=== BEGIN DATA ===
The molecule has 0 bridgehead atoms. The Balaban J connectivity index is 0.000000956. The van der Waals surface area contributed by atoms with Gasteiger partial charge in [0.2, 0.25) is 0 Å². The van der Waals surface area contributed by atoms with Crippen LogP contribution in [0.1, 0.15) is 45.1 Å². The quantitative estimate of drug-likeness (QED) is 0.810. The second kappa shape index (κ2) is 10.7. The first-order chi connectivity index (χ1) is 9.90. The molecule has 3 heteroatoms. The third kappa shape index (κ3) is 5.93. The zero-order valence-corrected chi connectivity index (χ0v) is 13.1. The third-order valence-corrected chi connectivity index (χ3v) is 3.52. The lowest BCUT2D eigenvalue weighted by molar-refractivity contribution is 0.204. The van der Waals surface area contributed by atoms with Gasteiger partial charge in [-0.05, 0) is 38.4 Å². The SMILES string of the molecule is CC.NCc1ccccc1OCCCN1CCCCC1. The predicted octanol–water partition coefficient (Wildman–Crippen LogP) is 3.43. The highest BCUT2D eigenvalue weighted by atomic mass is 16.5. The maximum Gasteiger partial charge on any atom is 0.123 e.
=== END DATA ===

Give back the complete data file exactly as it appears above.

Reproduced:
The molecule has 0 bridgehead atoms. The Balaban J connectivity index is 0.000000956. The van der Waals surface area contributed by atoms with Gasteiger partial charge in [0.2, 0.25) is 0 Å². The van der Waals surface area contributed by atoms with Crippen LogP contribution in [0.1, 0.15) is 45.1 Å². The quantitative estimate of drug-likeness (QED) is 0.810. The second kappa shape index (κ2) is 10.7. The first-order chi connectivity index (χ1) is 9.90. The molecule has 3 heteroatoms. The third kappa shape index (κ3) is 5.93. The zero-order valence-corrected chi connectivity index (χ0v) is 13.1. The third-order valence-corrected chi connectivity index (χ3v) is 3.52. The lowest BCUT2D eigenvalue weighted by molar-refractivity contribution is 0.204. The van der Waals surface area contributed by atoms with Gasteiger partial charge in [-0.05, 0) is 38.4 Å². The SMILES string of the molecule is CC.NCc1ccccc1OCCCN1CCCCC1. The predicted octanol–water partition coefficient (Wildman–Crippen LogP) is 3.43. The highest BCUT2D eigenvalue weighted by atomic mass is 16.5. The maximum Gasteiger partial charge on any atom is 0.123 e.